The Fox (1967 film)  

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Kunstformen der Natur (1904) by Ernst Haeckel
Kunstformen der Natur (1904) by Ernst Haeckel

The Fox is a 1967 Canadian drama film directed by Mark Rydell. The screenplay by Lewis John Carlino and Howard Koch is loosely based on the 1923 novella of the same title by D. H. Lawrence. The film marked Rydell's feature film directorial debut.


Jill Banford and Ellen March are a couple who struggle to support themselves by raising chickens on an isolated farm in rural Canada. Dependent Jill tends to household chores and finances while the self-sufficient Ellen deals with heavier work, such as chopping wood, repairing fences, and stalking the fox that keeps raiding their coops, although she is hesitant about killing it. Jill seems content with their secluded existence, but the frustrated Ellen is less enchanted by the solitude.

In the dead of winter, merchant seaman Paul Grenfel arrives in search of his grandfather, the now-deceased former owner of the farm who died one year earlier. With nowhere else to go while on leave, he persuades the women to allow him to stay with them for a few weeks in exchange for helping with the work. Tension among the three slowly escalates when his attentions to Ellen arouse Jill's resentment and jealousy. When he proposes marriage to Ellen, Jill is first outraged, then hysterically fearful, even trying to bribe Paul to leave.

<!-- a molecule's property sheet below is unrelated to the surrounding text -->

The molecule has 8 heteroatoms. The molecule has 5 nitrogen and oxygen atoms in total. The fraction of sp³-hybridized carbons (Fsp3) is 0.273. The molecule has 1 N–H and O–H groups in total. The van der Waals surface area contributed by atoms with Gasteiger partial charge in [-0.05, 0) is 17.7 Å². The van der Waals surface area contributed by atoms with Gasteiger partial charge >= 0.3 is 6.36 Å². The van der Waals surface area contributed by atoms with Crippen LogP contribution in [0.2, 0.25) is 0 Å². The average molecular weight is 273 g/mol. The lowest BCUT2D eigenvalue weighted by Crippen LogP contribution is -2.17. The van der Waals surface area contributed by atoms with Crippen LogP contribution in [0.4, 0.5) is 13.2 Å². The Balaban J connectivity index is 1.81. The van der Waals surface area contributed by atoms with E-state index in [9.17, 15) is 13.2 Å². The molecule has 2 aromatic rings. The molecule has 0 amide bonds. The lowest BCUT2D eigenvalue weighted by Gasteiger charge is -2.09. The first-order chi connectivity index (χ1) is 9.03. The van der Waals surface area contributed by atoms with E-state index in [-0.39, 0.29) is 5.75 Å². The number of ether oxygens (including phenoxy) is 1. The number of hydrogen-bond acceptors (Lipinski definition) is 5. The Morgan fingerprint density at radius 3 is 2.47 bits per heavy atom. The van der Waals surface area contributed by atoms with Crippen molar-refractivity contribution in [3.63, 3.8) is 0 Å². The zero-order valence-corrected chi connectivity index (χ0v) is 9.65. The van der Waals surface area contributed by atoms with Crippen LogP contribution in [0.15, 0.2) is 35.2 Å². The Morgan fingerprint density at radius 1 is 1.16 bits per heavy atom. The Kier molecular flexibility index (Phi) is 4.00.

Eventually Paul tracks and kills the fox. Just before his departure, he makes love to Ellen and asks her to elope with him, but she confesses she would feel guilty if she abandoned Jill. After Paul returns to his ship, Jill confesses her feelings for Ellen, and the two women make love. Ellen writes to Paul, explaining that her place is with Jill and that she cannot marry him.

Several weeks later, Paul returns unexpectedly as the two women are chopping down a dying oak. He offers to complete the job and warns Jill to move away from the tree's potential path. In a standoff of wills, Jill refuses to move as Paul continues to chop at the tree. The falling tree crushes Jill, and she dies.

As spring begins, Ellen sells the farm, and she and Paul set off to start a new life together. Knowing that she is silently mourning the loss of Jill, Paul assures Ellen that she will be happy in her new life. Sadly and uncertainly, she asks, "Will I?"


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